Li Wei (Tang dynasty)

Li Wei (李蔚) (died November 20, 879[1][2]), courtesy name Maoxiu (茂休), was an official of the Chinese dynasty Tang Dynasty, serving as a chancellor during the reign of Emperor Xizong.

Background and early careerEdit

It is not known when Li Wei was born. He was from the Guzang Branch of the Li clan of Longxi, which, like Tang Dynasty's imperial clan, claimed ancestry from Li Gao, the founder of the Sixteen Kingdoms period state Western Liang[3] — with the Tang imperial clan descended from Li Gao's second son Li Xin (Western Liang's second duke)[4] and Li Wei's ancestors descended from Li Gao's eighth son Li Fan (李翻) and Li Fan's son, the prominent Northern Wei general Li Bao (李寶). Subsequent male-line ancestors of Li Wei's served as officials of Northern Wei, Sui Dynasty, and Tang. Li Wei's grandfather Li Shanggong (李上公) served as the director of the archival bureau (秘書監, Mishu Jian), while his father Li Jingsu (李景素) served on the staff of a Crown Prince.[3]

Li Wei himself passed the imperial examinations in the Jinshi class late in Emperor Wenzong's Kaifeng era (836-840) and was made an assistant to the military governor (Jiedushi) of Shannan East Circuit (山南東道, headquartered in modern Xiangfan, Hubei). At some point thereafter, he apparently served as an assistant to the military governor of Hedong Circuit (河東, headquartered in modern Taiyuan, Shanxi). Late in the Huichang era (841-847) of Emperor Wenzong's brother and successor Emperor Wuzong, he passed a special imperial examination for those who made good rulings, and was thereafter made an imperial censor with the title Jiancha Yushi (監察御史). He thereafter served as director of imperial palace affairs (殿中監, Dianzhong Jian). In 853, by which time Emperor Wuzong's uncle Emperor Xuānzong was emperor, Li Wei became in charge of the affairs of the Office of Censors. Thereafter, he became in charge of drafting imperial edicts and was made Zhongshu Sheren (中書舍人), a mid-level official at the legislative bureau of government (中書省, Zhongshu Sheng).[5]

During Emperor Yizong's reignEdit

In 864, during the reign of Emperor Xuānzong's son Emperor Yizong, Li Wei was put in charge of the imperial examinations for that year at the ministry of rites (禮部, Libu). In 865, he was made the deputy minister of rites (禮部侍郎, Libu Shilang), and he was subsequently made Shangshu You Cheng (尚書右丞), one of the secretaries general of the executive bureau (尚書省, Shangshu Sheng). As he considered Emperor Yizong overly devout in Buddhism — with the emperor often holding grand feasts for large groups of Buddhist monks in the palace — he submitted a lengthy petition asking the emperor to curb his ways. Emperor Yizong praised him for the advice,[5] but did not follow it. Li Wei later served as the mayor of Jingzhao Municipality (京兆, i.e., the region of the capital Chang'an), and then the minister of worship (太常卿, Taichang Qing). Yet later, he served as the military governor of Xuanwu Circuit (宣武, headquartered in modern Kaifeng, Henan), then of Huainan Circuit (淮南, headquartered in modern Yangzhou, Jiangsu). When his term as the military governor of Huainan was over, the people petitioned to have him remain as military governor, and Emperor Yizong agreed to a one-year extension.[6]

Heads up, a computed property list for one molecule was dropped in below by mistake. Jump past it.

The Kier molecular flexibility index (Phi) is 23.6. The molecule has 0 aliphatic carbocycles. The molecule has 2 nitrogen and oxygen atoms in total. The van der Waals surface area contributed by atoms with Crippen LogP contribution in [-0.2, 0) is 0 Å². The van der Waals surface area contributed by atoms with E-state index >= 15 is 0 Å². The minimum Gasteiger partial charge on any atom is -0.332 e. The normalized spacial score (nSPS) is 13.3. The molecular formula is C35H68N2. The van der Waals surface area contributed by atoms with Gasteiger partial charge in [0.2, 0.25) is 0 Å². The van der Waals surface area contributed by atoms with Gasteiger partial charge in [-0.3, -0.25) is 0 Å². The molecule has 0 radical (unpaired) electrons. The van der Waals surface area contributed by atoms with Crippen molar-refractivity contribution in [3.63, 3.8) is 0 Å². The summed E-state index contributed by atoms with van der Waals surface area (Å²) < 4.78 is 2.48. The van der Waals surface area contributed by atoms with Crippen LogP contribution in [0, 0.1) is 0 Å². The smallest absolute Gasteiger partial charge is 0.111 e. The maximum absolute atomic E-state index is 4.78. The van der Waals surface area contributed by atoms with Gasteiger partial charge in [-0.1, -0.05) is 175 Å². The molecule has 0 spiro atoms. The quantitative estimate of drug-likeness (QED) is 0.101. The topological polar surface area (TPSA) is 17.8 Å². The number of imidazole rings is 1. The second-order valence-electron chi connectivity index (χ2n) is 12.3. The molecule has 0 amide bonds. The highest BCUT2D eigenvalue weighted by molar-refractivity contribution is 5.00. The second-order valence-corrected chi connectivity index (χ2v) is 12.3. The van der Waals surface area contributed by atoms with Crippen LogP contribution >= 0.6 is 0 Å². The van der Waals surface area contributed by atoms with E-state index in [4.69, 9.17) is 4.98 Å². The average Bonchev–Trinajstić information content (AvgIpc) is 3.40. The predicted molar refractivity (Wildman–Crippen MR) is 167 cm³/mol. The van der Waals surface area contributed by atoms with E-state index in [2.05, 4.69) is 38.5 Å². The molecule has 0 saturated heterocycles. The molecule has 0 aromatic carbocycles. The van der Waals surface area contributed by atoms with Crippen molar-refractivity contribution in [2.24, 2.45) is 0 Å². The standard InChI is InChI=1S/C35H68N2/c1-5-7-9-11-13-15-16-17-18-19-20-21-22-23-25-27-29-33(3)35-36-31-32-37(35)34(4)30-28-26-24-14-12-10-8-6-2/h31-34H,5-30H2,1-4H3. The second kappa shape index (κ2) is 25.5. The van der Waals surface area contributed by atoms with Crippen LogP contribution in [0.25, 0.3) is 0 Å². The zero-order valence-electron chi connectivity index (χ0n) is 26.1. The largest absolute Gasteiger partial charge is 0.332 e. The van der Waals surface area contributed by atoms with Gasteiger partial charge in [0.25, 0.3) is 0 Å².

During Emperor Xizong's reignEdit

At some point, Li Wei was recalled to Chang'an, and in 875, by which time he was chief imperial censor (御史大夫, Yushi Daifu), he was made Zhongshu Shilang (中書侍郎), the deputy head of the legislative bureau, and given the designation Tong Zhongshu Menxia Pingzhangshi (同中書門下平章事), making him a chancellor de facto.[7]

Little is known about Li Wei's acts as a chancellor. In 878, he was removed from his chancellor position and made the defender of the eastern capital Luoyang. In 879, after Cui Jikang (崔季康) the military governor of Hedong was killed in a mutiny, and Cui's successor Li Kan (李侃) was not well liked by the soldiers, the imperial government decided that, because Li Wei had previously treated the people of Hedong well when he served there, to make him military governor. He arrived there late in 879, but died just three days after arrival.[2][6]

Notes and referencesEdit

  1. ^ Academia Sinica Chinese-Western Calendar Converter.
  2. ^ a b Zizhi Tongjian, vol. 253.
  3. ^ a b New Book of Tang, vol. 72."Archived copy". Archived from the original on November 20, 2008. Retrieved October 3, 2008.CS1 maint: archived copy as title (link)"Archived copy". Archived from the original on 2010-06-20. Retrieved 2009-03-29.CS1 maint: archived copy as title (link)
  4. ^ New Book of Tang, vol. 70 Archived 2012-02-18 at the Wayback Machine
  5. ^ a b Old Book of Tang, vol. 178.
  6. ^ a b New Book of Tang, vol. 181.
  7. ^ Zizhi Tongjian, vol. 252.